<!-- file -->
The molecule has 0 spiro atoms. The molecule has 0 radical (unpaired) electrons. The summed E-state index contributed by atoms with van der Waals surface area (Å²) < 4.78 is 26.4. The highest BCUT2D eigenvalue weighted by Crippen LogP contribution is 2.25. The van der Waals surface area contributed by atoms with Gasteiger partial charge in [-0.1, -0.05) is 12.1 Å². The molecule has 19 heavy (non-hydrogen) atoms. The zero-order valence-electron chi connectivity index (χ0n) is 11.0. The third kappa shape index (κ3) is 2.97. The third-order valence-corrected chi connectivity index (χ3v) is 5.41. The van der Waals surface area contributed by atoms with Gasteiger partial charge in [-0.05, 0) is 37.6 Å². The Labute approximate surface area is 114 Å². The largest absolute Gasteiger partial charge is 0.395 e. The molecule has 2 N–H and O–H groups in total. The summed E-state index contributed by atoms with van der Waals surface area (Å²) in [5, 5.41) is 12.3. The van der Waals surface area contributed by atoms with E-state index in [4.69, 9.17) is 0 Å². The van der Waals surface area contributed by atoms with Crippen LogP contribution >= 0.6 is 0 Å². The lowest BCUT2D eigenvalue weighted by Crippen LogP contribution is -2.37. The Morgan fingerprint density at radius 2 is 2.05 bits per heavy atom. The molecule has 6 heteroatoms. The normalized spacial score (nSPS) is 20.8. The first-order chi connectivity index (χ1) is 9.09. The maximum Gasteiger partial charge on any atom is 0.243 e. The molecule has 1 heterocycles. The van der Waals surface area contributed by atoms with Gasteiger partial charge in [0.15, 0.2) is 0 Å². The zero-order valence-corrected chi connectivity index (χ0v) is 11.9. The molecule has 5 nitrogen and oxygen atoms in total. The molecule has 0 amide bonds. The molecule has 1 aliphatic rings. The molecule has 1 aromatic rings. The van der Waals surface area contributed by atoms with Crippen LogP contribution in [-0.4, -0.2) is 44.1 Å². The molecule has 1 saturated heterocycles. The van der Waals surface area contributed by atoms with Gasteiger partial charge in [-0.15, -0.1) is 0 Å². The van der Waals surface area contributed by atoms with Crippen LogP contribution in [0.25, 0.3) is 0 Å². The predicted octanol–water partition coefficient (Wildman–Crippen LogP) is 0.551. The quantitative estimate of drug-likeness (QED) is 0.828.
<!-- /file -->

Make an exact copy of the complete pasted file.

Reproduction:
The molecule has 0 spiro atoms. The molecule has 0 radical (unpaired) electrons. The summed E-state index contributed by atoms with van der Waals surface area (Å²) < 4.78 is 26.4. The highest BCUT2D eigenvalue weighted by Crippen LogP contribution is 2.25. The van der Waals surface area contributed by atoms with Gasteiger partial charge in [-0.1, -0.05) is 12.1 Å². The molecule has 19 heavy (non-hydrogen) atoms. The zero-order valence-electron chi connectivity index (χ0n) is 11.0. The third kappa shape index (κ3) is 2.97. The third-order valence-corrected chi connectivity index (χ3v) is 5.41. The van der Waals surface area contributed by atoms with Gasteiger partial charge in [-0.05, 0) is 37.6 Å². The Labute approximate surface area is 114 Å². The largest absolute Gasteiger partial charge is 0.395 e. The molecule has 2 N–H and O–H groups in total. The summed E-state index contributed by atoms with van der Waals surface area (Å²) in [5, 5.41) is 12.3. The van der Waals surface area contributed by atoms with E-state index in [4.69, 9.17) is 0 Å². The van der Waals surface area contributed by atoms with Crippen LogP contribution >= 0.6 is 0 Å². The lowest BCUT2D eigenvalue weighted by Crippen LogP contribution is -2.37. The Morgan fingerprint density at radius 2 is 2.05 bits per heavy atom. The molecule has 6 heteroatoms. The normalized spacial score (nSPS) is 20.8. The first-order chi connectivity index (χ1) is 9.09. The maximum Gasteiger partial charge on any atom is 0.243 e. The molecule has 1 heterocycles. The van der Waals surface area contributed by atoms with Gasteiger partial charge in [0.15, 0.2) is 0 Å². The zero-order valence-corrected chi connectivity index (χ0v) is 11.9. The molecule has 5 nitrogen and oxygen atoms in total. The molecule has 0 amide bonds. The molecule has 1 aliphatic rings. The molecule has 1 aromatic rings. The van der Waals surface area contributed by atoms with Crippen LogP contribution in [-0.4, -0.2) is 44.1 Å². The molecule has 1 saturated heterocycles. The van der Waals surface area contributed by atoms with Gasteiger partial charge in [-0.15, -0.1) is 0 Å². The van der Waals surface area contributed by atoms with Crippen LogP contribution in [0.25, 0.3) is 0 Å². The predicted octanol–water partition coefficient (Wildman–Crippen LogP) is 0.551. The quantitative estimate of drug-likeness (QED) is 0.828.